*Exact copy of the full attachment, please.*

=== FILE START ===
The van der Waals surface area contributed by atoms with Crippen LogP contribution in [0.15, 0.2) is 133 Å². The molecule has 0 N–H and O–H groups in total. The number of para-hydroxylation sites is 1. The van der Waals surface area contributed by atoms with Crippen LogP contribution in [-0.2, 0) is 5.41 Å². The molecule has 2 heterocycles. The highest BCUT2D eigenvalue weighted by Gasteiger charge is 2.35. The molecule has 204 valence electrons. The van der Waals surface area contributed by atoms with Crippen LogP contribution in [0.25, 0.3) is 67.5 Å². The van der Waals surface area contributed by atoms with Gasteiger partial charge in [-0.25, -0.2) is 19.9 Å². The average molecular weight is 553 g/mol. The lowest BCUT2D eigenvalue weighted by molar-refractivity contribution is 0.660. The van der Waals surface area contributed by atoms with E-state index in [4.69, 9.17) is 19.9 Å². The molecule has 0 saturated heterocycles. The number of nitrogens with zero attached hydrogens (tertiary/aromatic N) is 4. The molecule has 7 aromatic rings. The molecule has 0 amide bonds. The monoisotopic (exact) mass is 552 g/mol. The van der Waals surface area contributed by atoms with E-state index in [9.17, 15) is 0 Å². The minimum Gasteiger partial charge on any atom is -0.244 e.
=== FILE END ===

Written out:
The van der Waals surface area contributed by atoms with Crippen LogP contribution in [0.15, 0.2) is 133 Å². The molecule has 0 N–H and O–H groups in total. The number of para-hydroxylation sites is 1. The van der Waals surface area contributed by atoms with Crippen LogP contribution in [-0.2, 0) is 5.41 Å². The molecule has 2 heterocycles. The highest BCUT2D eigenvalue weighted by Gasteiger charge is 2.35. The molecule has 204 valence electrons. The van der Waals surface area contributed by atoms with Crippen LogP contribution in [0.25, 0.3) is 67.5 Å². The van der Waals surface area contributed by atoms with Gasteiger partial charge in [-0.25, -0.2) is 19.9 Å². The average molecular weight is 553 g/mol. The lowest BCUT2D eigenvalue weighted by molar-refractivity contribution is 0.660. The van der Waals surface area contributed by atoms with E-state index in [4.69, 9.17) is 19.9 Å². The molecule has 0 saturated heterocycles. The number of nitrogens with zero attached hydrogens (tertiary/aromatic N) is 4. The molecule has 7 aromatic rings. The molecule has 0 amide bonds. The monoisotopic (exact) mass is 552 g/mol. The van der Waals surface area contributed by atoms with E-state index in [9.17, 15) is 0 Å². The minimum Gasteiger partial charge on any atom is -0.244 e.